The view from Ronald Roadburg’s waterfront home must be really impressive.
Even the chair of a provincial board that reviewed and confirmed the $11.048 million valuation of the custom-built Vancouver property seemed awed.
“The waterfront residence offers what I would characterize based on the photographs in evidence, stunning unobstructed views of Burrard Inlet, English Bay, the downtown Vancouver skyline and the North Shore mountains,” Kenneth Wm. Thornicroft, a panel chair with the B.C. Property Assessment Appeal Board, wrote in his decision and order.
Thornicroft was ruling on an appeal filed by Roadburg about the 2019 valuation of the 3333 Point Grey Road property.
A property assessment review panel fixed the actual or fair market value of the property at $11.048 million.
The value is broken down into $9.3 million for the land, and $1.748 million for improvements.
But while Roadburg concedes that while the property is “considered to be valued at market levels”, it is “felt to be inequitably assessed for 2019”.
According to Thornicroft, the homeowner argued that assessed value should be reduced by 25 percent.
Thornicroft believes that $8.28 million is the equitable assessment of his home.
The property is in the Kitsilano neighbourhood, which the panel chair described as “one of the most expensive areas of Vancouver, with most of the homes assessed in the $9 to $14 million range”.
“As one might expect for a custom built home, the finish quality is high and the renovation maximized view corridors; for example, there are several floor to ceiling windows and a custom-built glass and steel elevator,” Thornicroft noted.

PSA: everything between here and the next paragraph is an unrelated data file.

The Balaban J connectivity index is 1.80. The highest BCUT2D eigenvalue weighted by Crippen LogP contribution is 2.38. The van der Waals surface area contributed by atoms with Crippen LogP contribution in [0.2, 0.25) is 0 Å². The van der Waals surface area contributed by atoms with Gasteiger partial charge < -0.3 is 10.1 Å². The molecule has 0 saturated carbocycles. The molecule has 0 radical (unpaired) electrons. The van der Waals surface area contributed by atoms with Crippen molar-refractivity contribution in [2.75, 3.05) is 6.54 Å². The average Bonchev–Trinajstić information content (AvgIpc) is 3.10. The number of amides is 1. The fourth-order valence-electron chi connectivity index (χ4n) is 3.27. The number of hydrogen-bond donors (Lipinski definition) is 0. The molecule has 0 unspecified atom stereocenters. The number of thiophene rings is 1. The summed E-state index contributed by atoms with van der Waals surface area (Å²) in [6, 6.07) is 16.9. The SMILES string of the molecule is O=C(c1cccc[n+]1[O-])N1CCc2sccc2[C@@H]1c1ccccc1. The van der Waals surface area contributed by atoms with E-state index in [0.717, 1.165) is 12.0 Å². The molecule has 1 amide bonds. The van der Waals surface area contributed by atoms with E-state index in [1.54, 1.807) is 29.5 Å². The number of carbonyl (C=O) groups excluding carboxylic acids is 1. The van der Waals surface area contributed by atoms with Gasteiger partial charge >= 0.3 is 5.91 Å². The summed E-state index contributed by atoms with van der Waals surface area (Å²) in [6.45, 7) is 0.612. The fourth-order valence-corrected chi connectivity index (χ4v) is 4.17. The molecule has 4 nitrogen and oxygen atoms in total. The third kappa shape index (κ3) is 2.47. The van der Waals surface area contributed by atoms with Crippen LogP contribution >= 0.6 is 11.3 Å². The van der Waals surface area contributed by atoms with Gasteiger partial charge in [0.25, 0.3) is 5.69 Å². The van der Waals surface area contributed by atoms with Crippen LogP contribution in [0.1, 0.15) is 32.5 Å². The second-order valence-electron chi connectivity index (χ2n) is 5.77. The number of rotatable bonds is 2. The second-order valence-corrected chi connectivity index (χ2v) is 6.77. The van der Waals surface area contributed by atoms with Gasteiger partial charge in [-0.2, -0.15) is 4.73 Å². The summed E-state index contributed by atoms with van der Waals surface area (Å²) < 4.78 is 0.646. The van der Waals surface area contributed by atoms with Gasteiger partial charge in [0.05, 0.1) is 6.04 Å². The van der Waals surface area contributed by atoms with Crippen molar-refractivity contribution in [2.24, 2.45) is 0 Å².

The house has three levels, a multi-car garage, and four decks, the largest of which is 500 square feet.
Roadburg identified four residences within one block of his home as comparable properties.
The owner then came up with an average square foot assessment of land and improvements for the four comparable properties.
Applying the average values, Roadburg arrived at these numbers: $7.2 million for land, and $1.083 million for improvements, for a total of $8.28 million.
However, Thornicroft noted that Roadburg “did not account for differences in view corridors and zoning among the five properties”.
The panel chair observed that the first and second comparable properties do “not have the unobstructed wide view corridors that are present with the Appellant’s property”.
Regarding the classification of the properties, the second, third and fourth comparable residences are zoned for townhouses only.
Roadburg’s property is zoned as single-family residence, which permits a “variety of other residential uses such as secondary suites and two-family dwellings”.
“Thus, the redevelopment potential of these three lots is significantly restricted relative to the Appellant’s property,” Thornicroft explained.
Meanwhile, the first comparable property is also zoned the same as Roadburg’s, which is single-family residence.
However, this property was previously listed for sale as an opportunity to either renovate or rebuild, “suggesting that the property was essentially being marketed for land value only”.
“The existing residence is about 20 years older, and about 24% smaller than the Appellant’s residence and, that being the case, it reasonably follows that the Appellant’s residence would be assessed at a much higher value,” Thornicroft wrote.
Thornicroft also noted that Roadburg made a “critical omission” in his presentation of the four comparable properties.
According to the panel chair, Roadburg has “has not provided any information to show that the assessments for these four homes reflect only 75% of their fair market value (which, in turn, might justify an downward “equity” adjustment for the Appellant’s assessment)”.